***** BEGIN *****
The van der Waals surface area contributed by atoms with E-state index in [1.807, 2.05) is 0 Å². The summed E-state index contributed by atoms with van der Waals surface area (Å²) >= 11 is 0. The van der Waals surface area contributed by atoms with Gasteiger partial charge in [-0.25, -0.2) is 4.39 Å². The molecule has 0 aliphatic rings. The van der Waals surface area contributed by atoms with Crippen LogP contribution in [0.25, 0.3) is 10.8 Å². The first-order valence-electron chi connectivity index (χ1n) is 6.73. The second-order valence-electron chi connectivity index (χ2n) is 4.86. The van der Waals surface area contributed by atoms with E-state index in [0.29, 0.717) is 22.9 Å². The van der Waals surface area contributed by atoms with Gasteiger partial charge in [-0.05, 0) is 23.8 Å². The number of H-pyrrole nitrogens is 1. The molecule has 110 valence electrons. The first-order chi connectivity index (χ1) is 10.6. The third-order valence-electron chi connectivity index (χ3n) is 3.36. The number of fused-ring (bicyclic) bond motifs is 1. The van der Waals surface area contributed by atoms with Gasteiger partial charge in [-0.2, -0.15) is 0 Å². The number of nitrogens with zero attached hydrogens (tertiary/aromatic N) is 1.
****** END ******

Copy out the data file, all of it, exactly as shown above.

The van der Waals surface area contributed by atoms with E-state index in [1.807, 2.05) is 0 Å². The summed E-state index contributed by atoms with van der Waals surface area (Å²) >= 11 is 0. The van der Waals surface area contributed by atoms with Gasteiger partial charge in [-0.25, -0.2) is 4.39 Å². The molecule has 0 aliphatic rings. The van der Waals surface area contributed by atoms with Crippen LogP contribution in [0.25, 0.3) is 10.8 Å². The first-order valence-electron chi connectivity index (χ1n) is 6.73. The second-order valence-electron chi connectivity index (χ2n) is 4.86. The van der Waals surface area contributed by atoms with E-state index in [0.29, 0.717) is 22.9 Å². The van der Waals surface area contributed by atoms with Gasteiger partial charge in [-0.05, 0) is 23.8 Å². The number of H-pyrrole nitrogens is 1. The molecule has 110 valence electrons. The first-order chi connectivity index (χ1) is 10.6. The third-order valence-electron chi connectivity index (χ3n) is 3.36. The number of fused-ring (bicyclic) bond motifs is 1. The van der Waals surface area contributed by atoms with Gasteiger partial charge in [-0.2, -0.15) is 0 Å². The number of nitrogens with zero attached hydrogens (tertiary/aromatic N) is 1.